There I was. I picked a spot on the outside patio, hot coffee in hand and freezing everywhere else. I had brought a book with me, "Eat Pray Love". Despite the movie getting horrible ratings (which I loved) the book is also insightful. I made a mental promis to myself that I would stay at least thirty minutes or until I had finished my Starbucks concoction. Huddled into myself, I would read some, then sip some, read some, then sip some; all the while nervously looking at the clocked face of my cell phone. In the back of my mind, so many thoughts were zooming across like aberrations I couldn't exorcise: "Will DB even come?" "What would I even say if he does?" "If he chooses to stand me up, what will I have even gained from this thirty minute deep freeze?" Sipping, reading, glaring; I couldn't stop thinking. All of a sudden, one of the aberrations was comforting: "This is only a moment. You have millions more." That thought, out of all of them created a settling in my mind. I finished my coffee, found a natural stopping point in my book and had maxed out my 30-minute limit. Now what? I sat there, giving a bit of a grace period just in case. To my dissatisfaction, DB did not come. Granted, I didn't truly expect him to.
Slightly defeated, I went to my car and started driving home. I was on the short trek when I heard a honk that seemed to be in my direction. My initial reaction was, "I don't think I was doing anything incorrect or annoying" so I began to look around. Behind me was my sister, waving and smiling. I waved back and began to crack a smile. Albeit, I don't ascribe to any particular doctrine or belief, whatever cosmic static is out there seemed to have sent me a small bump that broke the tension, the warm smile of a loved one. Now, obviously, the scientific part of me says, "Well you do both live in the same city, it's an appropriate time for both of you to be out and you both frequent the same areas", but still, that was a reminder that I needed. We can so often get wrapped up in the thoughts or feelings we have about just one person in our lives. We can forget that there are tens if not hundreds of people around us that we either know or love or have the opportunity to bond with. We drift through life wondering when the next big thing is going to happen to us and how to survive it if it's not exactly what we want. It's important to remember, there are always people around you who care. Another confession I have to make, only I wish it weren't in such a "public" fashion is that I am clinically depressed and medicated for it. That sentence in itself is still one of the hardest things to admit because of the taboo surrounding it. In a way, those who are depressed still have closets they have to come out of. Everything being equal, I know I've given those who already disapprove of my "lifestyle" more ammo than necessary. I'll have them know that I've always struggled with depression, even before I came out. It was actually worse when I was living the "Christian lifestyle".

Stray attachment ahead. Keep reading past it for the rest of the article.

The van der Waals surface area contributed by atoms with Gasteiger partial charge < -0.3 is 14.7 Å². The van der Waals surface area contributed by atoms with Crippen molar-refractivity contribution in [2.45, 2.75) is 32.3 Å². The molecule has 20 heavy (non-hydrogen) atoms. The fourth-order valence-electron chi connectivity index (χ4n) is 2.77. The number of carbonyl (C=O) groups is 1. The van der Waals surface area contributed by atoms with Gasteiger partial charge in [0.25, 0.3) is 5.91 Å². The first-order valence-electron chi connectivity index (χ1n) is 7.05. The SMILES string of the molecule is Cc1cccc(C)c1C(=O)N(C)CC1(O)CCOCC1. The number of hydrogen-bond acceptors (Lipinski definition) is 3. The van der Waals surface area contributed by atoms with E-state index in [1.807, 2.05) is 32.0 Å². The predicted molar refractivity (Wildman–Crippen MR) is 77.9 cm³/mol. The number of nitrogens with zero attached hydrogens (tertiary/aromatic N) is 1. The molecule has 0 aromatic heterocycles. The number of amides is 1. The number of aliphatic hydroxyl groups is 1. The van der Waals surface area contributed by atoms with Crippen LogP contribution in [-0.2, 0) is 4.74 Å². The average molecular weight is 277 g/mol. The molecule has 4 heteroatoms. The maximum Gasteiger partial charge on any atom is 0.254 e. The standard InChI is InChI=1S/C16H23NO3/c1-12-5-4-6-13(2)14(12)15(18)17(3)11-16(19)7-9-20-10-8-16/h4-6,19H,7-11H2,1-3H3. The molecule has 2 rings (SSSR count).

In short, remember you're not alone. I know when you are depressed, there are times that your mind will convince you you're alone and it simply isn't true. This is but a moment. That itself is a hard concept to swallow but if you can grasp it, even for a second, it will help. Ten years from now, the same problems you're facing won't have the same value they do now. Let's take my life only a year ago. I was 17, living on my own, dating a clinically diagnosed sociopath, two of the people I admire most (Jeff and Mandy) had literally moved half-way across the country, I was living with people I didn't know very well, I was working full time and didn't see how I'd even be able to attend college. Now, all those things are different. Sure, I have a new set of problems but that's the thing about life. It's all so cyclical. Another phrase my father always told me was, "Life is like Houston weather. If you don't like it, wait. It'll change." I hope you all know I am here for every one of you, especially the one's I've yet to meet. I'll leave you with a quote: "If a bullet should enter my brain, let that bullet destroy every closet door." -Harvey Milk...and if I may add, even the closet doors of the clinically depressed.